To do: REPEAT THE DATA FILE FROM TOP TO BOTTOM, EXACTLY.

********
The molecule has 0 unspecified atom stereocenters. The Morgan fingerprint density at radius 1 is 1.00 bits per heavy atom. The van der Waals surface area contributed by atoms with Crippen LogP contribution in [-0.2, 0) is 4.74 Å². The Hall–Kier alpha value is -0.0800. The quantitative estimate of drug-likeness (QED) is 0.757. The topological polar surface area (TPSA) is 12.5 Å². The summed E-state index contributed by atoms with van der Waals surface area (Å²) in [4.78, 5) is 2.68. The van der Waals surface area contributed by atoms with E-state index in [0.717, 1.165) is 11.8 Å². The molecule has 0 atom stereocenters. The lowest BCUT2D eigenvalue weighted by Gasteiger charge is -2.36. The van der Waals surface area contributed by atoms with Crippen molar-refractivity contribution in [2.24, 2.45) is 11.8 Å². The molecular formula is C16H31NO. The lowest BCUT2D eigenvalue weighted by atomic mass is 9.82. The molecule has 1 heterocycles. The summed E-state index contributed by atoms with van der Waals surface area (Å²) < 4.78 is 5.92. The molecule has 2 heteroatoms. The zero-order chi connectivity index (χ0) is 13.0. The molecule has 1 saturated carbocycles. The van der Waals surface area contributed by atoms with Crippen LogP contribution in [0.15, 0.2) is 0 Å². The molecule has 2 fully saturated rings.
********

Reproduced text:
The molecule has 0 unspecified atom stereocenters. The Morgan fingerprint density at radius 1 is 1.00 bits per heavy atom. The van der Waals surface area contributed by atoms with Crippen LogP contribution in [-0.2, 0) is 4.74 Å². The Hall–Kier alpha value is -0.0800. The quantitative estimate of drug-likeness (QED) is 0.757. The topological polar surface area (TPSA) is 12.5 Å². The summed E-state index contributed by atoms with van der Waals surface area (Å²) in [4.78, 5) is 2.68. The van der Waals surface area contributed by atoms with E-state index in [0.717, 1.165) is 11.8 Å². The molecule has 0 atom stereocenters. The lowest BCUT2D eigenvalue weighted by Gasteiger charge is -2.36. The van der Waals surface area contributed by atoms with Crippen molar-refractivity contribution in [2.24, 2.45) is 11.8 Å². The molecular formula is C16H31NO. The lowest BCUT2D eigenvalue weighted by atomic mass is 9.82. The molecule has 1 heterocycles. The summed E-state index contributed by atoms with van der Waals surface area (Å²) < 4.78 is 5.92. The molecule has 2 heteroatoms. The zero-order chi connectivity index (χ0) is 13.0. The molecule has 1 saturated carbocycles. The van der Waals surface area contributed by atoms with Crippen LogP contribution in [0.15, 0.2) is 0 Å². The molecule has 2 fully saturated rings.